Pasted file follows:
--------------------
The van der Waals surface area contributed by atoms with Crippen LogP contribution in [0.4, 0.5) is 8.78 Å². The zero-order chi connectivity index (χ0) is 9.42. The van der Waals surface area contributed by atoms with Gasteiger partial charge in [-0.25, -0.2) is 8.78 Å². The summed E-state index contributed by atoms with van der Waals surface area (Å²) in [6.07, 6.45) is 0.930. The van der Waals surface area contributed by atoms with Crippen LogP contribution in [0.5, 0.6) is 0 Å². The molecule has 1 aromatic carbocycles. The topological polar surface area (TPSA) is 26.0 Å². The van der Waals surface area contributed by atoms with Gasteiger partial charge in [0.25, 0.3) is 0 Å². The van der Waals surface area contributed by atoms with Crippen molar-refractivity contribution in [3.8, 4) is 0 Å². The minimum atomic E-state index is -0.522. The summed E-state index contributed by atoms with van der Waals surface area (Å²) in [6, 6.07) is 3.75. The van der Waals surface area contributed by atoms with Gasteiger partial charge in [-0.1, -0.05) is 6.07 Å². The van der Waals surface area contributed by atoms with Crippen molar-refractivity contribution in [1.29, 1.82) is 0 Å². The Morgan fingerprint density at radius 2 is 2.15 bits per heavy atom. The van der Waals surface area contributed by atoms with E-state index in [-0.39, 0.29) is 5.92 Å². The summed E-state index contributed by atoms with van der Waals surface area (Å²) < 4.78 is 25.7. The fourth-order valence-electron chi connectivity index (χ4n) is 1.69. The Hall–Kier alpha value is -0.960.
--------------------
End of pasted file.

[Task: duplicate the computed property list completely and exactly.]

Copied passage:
The van der Waals surface area contributed by atoms with Crippen LogP contribution in [0.4, 0.5) is 8.78 Å². The zero-order chi connectivity index (χ0) is 9.42. The van der Waals surface area contributed by atoms with Gasteiger partial charge in [-0.25, -0.2) is 8.78 Å². The summed E-state index contributed by atoms with van der Waals surface area (Å²) in [6.07, 6.45) is 0.930. The van der Waals surface area contributed by atoms with Crippen LogP contribution in [0.5, 0.6) is 0 Å². The molecule has 1 aromatic carbocycles. The topological polar surface area (TPSA) is 26.0 Å². The van der Waals surface area contributed by atoms with Gasteiger partial charge in [0.25, 0.3) is 0 Å². The van der Waals surface area contributed by atoms with Crippen molar-refractivity contribution in [3.8, 4) is 0 Å². The minimum atomic E-state index is -0.522. The summed E-state index contributed by atoms with van der Waals surface area (Å²) in [6, 6.07) is 3.75. The van der Waals surface area contributed by atoms with Gasteiger partial charge in [-0.1, -0.05) is 6.07 Å². The van der Waals surface area contributed by atoms with Crippen molar-refractivity contribution in [1.29, 1.82) is 0 Å². The Morgan fingerprint density at radius 2 is 2.15 bits per heavy atom. The van der Waals surface area contributed by atoms with E-state index in [-0.39, 0.29) is 5.92 Å². The summed E-state index contributed by atoms with van der Waals surface area (Å²) < 4.78 is 25.7. The fourth-order valence-electron chi connectivity index (χ4n) is 1.69. The Hall–Kier alpha value is -0.960.